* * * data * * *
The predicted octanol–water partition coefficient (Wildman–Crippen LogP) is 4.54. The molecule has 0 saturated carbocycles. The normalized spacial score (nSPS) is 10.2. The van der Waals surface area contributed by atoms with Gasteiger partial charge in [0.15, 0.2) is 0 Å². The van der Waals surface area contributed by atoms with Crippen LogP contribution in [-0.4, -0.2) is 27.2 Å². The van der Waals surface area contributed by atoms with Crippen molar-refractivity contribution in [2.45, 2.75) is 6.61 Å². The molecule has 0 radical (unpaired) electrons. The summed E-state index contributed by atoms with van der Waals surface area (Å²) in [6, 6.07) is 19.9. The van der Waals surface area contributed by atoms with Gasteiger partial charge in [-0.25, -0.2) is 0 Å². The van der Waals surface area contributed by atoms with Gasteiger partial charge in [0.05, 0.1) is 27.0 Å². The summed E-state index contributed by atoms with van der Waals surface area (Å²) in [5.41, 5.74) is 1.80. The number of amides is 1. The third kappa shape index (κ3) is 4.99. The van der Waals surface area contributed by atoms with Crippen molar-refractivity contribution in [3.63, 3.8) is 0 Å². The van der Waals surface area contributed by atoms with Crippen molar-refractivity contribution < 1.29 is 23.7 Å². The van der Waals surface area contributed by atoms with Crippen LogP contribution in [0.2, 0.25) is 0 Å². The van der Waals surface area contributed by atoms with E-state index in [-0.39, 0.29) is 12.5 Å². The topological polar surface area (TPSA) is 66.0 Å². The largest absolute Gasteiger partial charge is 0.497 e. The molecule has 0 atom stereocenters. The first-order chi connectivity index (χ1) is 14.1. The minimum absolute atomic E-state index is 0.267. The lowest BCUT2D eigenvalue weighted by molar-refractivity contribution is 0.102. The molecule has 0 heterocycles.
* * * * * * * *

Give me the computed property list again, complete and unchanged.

The predicted octanol–water partition coefficient (Wildman–Crippen LogP) is 4.54. The molecule has 0 saturated carbocycles. The normalized spacial score (nSPS) is 10.2. The van der Waals surface area contributed by atoms with Gasteiger partial charge in [0.15, 0.2) is 0 Å². The van der Waals surface area contributed by atoms with Crippen LogP contribution in [-0.4, -0.2) is 27.2 Å². The van der Waals surface area contributed by atoms with Crippen molar-refractivity contribution in [2.45, 2.75) is 6.61 Å². The molecule has 0 radical (unpaired) electrons. The summed E-state index contributed by atoms with van der Waals surface area (Å²) in [6, 6.07) is 19.9. The van der Waals surface area contributed by atoms with Gasteiger partial charge in [-0.25, -0.2) is 0 Å². The van der Waals surface area contributed by atoms with Gasteiger partial charge in [0.05, 0.1) is 27.0 Å². The summed E-state index contributed by atoms with van der Waals surface area (Å²) in [5.41, 5.74) is 1.80. The number of amides is 1. The third kappa shape index (κ3) is 4.99. The van der Waals surface area contributed by atoms with Crippen molar-refractivity contribution in [3.63, 3.8) is 0 Å². The van der Waals surface area contributed by atoms with Crippen molar-refractivity contribution < 1.29 is 23.7 Å². The van der Waals surface area contributed by atoms with Crippen LogP contribution in [0.2, 0.25) is 0 Å². The van der Waals surface area contributed by atoms with E-state index in [-0.39, 0.29) is 12.5 Å². The topological polar surface area (TPSA) is 66.0 Å². The largest absolute Gasteiger partial charge is 0.497 e. The molecule has 0 atom stereocenters. The first-order chi connectivity index (χ1) is 14.1. The minimum absolute atomic E-state index is 0.267. The lowest BCUT2D eigenvalue weighted by molar-refractivity contribution is 0.102. The molecule has 0 heterocycles.